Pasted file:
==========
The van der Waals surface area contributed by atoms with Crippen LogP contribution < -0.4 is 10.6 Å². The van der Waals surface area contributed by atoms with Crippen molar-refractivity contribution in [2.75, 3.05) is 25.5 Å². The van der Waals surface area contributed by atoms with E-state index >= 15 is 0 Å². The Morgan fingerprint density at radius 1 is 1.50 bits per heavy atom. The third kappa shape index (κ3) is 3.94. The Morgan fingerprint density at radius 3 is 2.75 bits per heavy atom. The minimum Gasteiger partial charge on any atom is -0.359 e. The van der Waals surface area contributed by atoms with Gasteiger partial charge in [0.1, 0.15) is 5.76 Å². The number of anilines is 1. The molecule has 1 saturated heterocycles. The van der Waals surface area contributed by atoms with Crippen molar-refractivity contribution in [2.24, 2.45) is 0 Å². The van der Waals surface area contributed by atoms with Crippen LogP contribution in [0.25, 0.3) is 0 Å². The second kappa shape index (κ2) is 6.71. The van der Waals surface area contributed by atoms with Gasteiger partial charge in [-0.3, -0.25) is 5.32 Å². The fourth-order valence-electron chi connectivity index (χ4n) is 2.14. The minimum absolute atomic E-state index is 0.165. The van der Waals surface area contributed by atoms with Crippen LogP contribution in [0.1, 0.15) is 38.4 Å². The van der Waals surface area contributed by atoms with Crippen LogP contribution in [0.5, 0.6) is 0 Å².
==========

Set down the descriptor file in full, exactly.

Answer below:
The van der Waals surface area contributed by atoms with Crippen LogP contribution < -0.4 is 10.6 Å². The van der Waals surface area contributed by atoms with Crippen molar-refractivity contribution in [2.75, 3.05) is 25.5 Å². The van der Waals surface area contributed by atoms with E-state index >= 15 is 0 Å². The Morgan fingerprint density at radius 1 is 1.50 bits per heavy atom. The third kappa shape index (κ3) is 3.94. The Morgan fingerprint density at radius 3 is 2.75 bits per heavy atom. The minimum Gasteiger partial charge on any atom is -0.359 e. The van der Waals surface area contributed by atoms with Gasteiger partial charge in [0.1, 0.15) is 5.76 Å². The number of anilines is 1. The molecule has 1 saturated heterocycles. The van der Waals surface area contributed by atoms with Crippen molar-refractivity contribution in [2.24, 2.45) is 0 Å². The van der Waals surface area contributed by atoms with Crippen LogP contribution in [0.25, 0.3) is 0 Å². The second kappa shape index (κ2) is 6.71. The van der Waals surface area contributed by atoms with Gasteiger partial charge in [-0.3, -0.25) is 5.32 Å². The fourth-order valence-electron chi connectivity index (χ4n) is 2.14. The minimum absolute atomic E-state index is 0.165. The van der Waals surface area contributed by atoms with Crippen LogP contribution in [0.1, 0.15) is 38.4 Å². The van der Waals surface area contributed by atoms with Crippen LogP contribution in [0.5, 0.6) is 0 Å².